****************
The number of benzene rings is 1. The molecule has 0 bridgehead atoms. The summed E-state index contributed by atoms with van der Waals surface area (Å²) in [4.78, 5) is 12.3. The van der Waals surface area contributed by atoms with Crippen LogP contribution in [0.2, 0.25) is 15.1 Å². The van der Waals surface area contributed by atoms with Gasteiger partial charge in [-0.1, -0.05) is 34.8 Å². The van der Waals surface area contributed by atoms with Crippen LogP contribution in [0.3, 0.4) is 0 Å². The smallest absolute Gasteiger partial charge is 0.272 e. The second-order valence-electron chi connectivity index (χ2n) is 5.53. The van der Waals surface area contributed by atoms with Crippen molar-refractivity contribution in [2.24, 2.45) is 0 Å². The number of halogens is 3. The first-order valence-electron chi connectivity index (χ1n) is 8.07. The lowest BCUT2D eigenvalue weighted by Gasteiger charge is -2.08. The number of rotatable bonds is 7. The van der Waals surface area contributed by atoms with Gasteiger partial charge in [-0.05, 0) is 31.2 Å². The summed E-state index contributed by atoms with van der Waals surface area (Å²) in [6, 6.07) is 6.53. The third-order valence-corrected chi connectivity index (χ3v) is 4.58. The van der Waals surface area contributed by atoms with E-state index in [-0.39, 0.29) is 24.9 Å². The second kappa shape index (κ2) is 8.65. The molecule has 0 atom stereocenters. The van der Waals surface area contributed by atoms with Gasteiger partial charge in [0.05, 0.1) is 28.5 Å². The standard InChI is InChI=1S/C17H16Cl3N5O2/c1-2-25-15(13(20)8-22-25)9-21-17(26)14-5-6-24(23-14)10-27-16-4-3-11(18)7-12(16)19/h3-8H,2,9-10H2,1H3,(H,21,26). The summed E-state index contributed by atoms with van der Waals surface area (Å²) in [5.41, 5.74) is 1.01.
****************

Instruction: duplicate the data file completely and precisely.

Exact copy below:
The number of benzene rings is 1. The molecule has 0 bridgehead atoms. The summed E-state index contributed by atoms with van der Waals surface area (Å²) in [4.78, 5) is 12.3. The van der Waals surface area contributed by atoms with Crippen LogP contribution in [0.2, 0.25) is 15.1 Å². The van der Waals surface area contributed by atoms with Gasteiger partial charge in [-0.1, -0.05) is 34.8 Å². The van der Waals surface area contributed by atoms with Crippen LogP contribution in [0.3, 0.4) is 0 Å². The smallest absolute Gasteiger partial charge is 0.272 e. The second-order valence-electron chi connectivity index (χ2n) is 5.53. The van der Waals surface area contributed by atoms with Crippen molar-refractivity contribution in [2.24, 2.45) is 0 Å². The number of halogens is 3. The first-order valence-electron chi connectivity index (χ1n) is 8.07. The lowest BCUT2D eigenvalue weighted by Gasteiger charge is -2.08. The number of rotatable bonds is 7. The van der Waals surface area contributed by atoms with Gasteiger partial charge in [-0.05, 0) is 31.2 Å². The summed E-state index contributed by atoms with van der Waals surface area (Å²) in [6, 6.07) is 6.53. The third-order valence-corrected chi connectivity index (χ3v) is 4.58. The van der Waals surface area contributed by atoms with E-state index in [-0.39, 0.29) is 24.9 Å². The second kappa shape index (κ2) is 8.65. The molecule has 0 atom stereocenters. The van der Waals surface area contributed by atoms with Gasteiger partial charge in [0.05, 0.1) is 28.5 Å². The standard InChI is InChI=1S/C17H16Cl3N5O2/c1-2-25-15(13(20)8-22-25)9-21-17(26)14-5-6-24(23-14)10-27-16-4-3-11(18)7-12(16)19/h3-8H,2,9-10H2,1H3,(H,21,26). The summed E-state index contributed by atoms with van der Waals surface area (Å²) in [5.41, 5.74) is 1.01.